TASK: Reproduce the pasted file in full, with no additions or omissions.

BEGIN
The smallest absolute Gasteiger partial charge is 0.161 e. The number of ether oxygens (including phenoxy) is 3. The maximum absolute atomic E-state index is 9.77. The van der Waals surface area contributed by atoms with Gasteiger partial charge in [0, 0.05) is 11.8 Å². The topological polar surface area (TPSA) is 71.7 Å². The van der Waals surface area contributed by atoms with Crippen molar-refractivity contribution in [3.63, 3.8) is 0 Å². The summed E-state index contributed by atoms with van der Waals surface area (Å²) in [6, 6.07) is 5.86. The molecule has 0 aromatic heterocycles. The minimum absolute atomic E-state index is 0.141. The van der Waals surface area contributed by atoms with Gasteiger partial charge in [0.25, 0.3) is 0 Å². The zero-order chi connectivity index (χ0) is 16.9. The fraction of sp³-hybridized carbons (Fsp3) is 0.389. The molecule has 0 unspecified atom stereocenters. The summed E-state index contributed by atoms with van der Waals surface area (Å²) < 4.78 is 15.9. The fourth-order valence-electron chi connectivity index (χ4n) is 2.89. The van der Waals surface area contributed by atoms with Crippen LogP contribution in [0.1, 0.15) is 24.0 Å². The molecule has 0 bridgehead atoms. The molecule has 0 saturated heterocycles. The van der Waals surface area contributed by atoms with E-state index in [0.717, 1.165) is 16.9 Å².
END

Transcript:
The smallest absolute Gasteiger partial charge is 0.161 e. The number of ether oxygens (including phenoxy) is 3. The maximum absolute atomic E-state index is 9.77. The van der Waals surface area contributed by atoms with Gasteiger partial charge in [0, 0.05) is 11.8 Å². The topological polar surface area (TPSA) is 71.7 Å². The van der Waals surface area contributed by atoms with Crippen molar-refractivity contribution in [3.63, 3.8) is 0 Å². The summed E-state index contributed by atoms with van der Waals surface area (Å²) in [6, 6.07) is 5.86. The molecule has 0 aromatic heterocycles. The minimum absolute atomic E-state index is 0.141. The van der Waals surface area contributed by atoms with Gasteiger partial charge in [0.25, 0.3) is 0 Å². The zero-order chi connectivity index (χ0) is 16.9. The fraction of sp³-hybridized carbons (Fsp3) is 0.389. The molecule has 0 unspecified atom stereocenters. The summed E-state index contributed by atoms with van der Waals surface area (Å²) < 4.78 is 15.9. The fourth-order valence-electron chi connectivity index (χ4n) is 2.89. The van der Waals surface area contributed by atoms with Crippen LogP contribution in [0.1, 0.15) is 24.0 Å². The molecule has 0 bridgehead atoms. The molecule has 0 saturated heterocycles. The van der Waals surface area contributed by atoms with E-state index in [0.717, 1.165) is 16.9 Å².